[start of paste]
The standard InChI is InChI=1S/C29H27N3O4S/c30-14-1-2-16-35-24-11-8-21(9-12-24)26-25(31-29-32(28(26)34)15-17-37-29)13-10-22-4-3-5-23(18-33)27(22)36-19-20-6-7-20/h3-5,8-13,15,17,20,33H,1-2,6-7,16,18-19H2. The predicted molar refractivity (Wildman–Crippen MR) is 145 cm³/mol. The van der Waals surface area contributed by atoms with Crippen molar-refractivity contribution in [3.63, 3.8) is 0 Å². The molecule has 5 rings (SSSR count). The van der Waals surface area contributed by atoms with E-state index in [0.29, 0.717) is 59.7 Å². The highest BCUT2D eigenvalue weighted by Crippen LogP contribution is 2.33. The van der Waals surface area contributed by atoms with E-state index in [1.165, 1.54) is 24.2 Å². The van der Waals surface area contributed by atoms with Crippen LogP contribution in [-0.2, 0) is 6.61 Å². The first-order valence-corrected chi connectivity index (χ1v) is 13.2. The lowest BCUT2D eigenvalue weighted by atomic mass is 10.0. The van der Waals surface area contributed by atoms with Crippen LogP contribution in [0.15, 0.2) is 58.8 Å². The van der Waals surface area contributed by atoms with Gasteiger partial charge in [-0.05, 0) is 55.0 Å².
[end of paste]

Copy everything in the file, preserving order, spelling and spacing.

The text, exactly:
The standard InChI is InChI=1S/C29H27N3O4S/c30-14-1-2-16-35-24-11-8-21(9-12-24)26-25(31-29-32(28(26)34)15-17-37-29)13-10-22-4-3-5-23(18-33)27(22)36-19-20-6-7-20/h3-5,8-13,15,17,20,33H,1-2,6-7,16,18-19H2. The predicted molar refractivity (Wildman–Crippen MR) is 145 cm³/mol. The van der Waals surface area contributed by atoms with Crippen molar-refractivity contribution in [3.63, 3.8) is 0 Å². The molecule has 5 rings (SSSR count). The van der Waals surface area contributed by atoms with E-state index in [0.29, 0.717) is 59.7 Å². The highest BCUT2D eigenvalue weighted by Crippen LogP contribution is 2.33. The van der Waals surface area contributed by atoms with E-state index in [1.165, 1.54) is 24.2 Å². The van der Waals surface area contributed by atoms with Crippen LogP contribution in [-0.2, 0) is 6.61 Å². The first-order valence-corrected chi connectivity index (χ1v) is 13.2. The lowest BCUT2D eigenvalue weighted by atomic mass is 10.0. The van der Waals surface area contributed by atoms with Crippen LogP contribution in [0.15, 0.2) is 58.8 Å². The van der Waals surface area contributed by atoms with Gasteiger partial charge in [-0.05, 0) is 55.0 Å².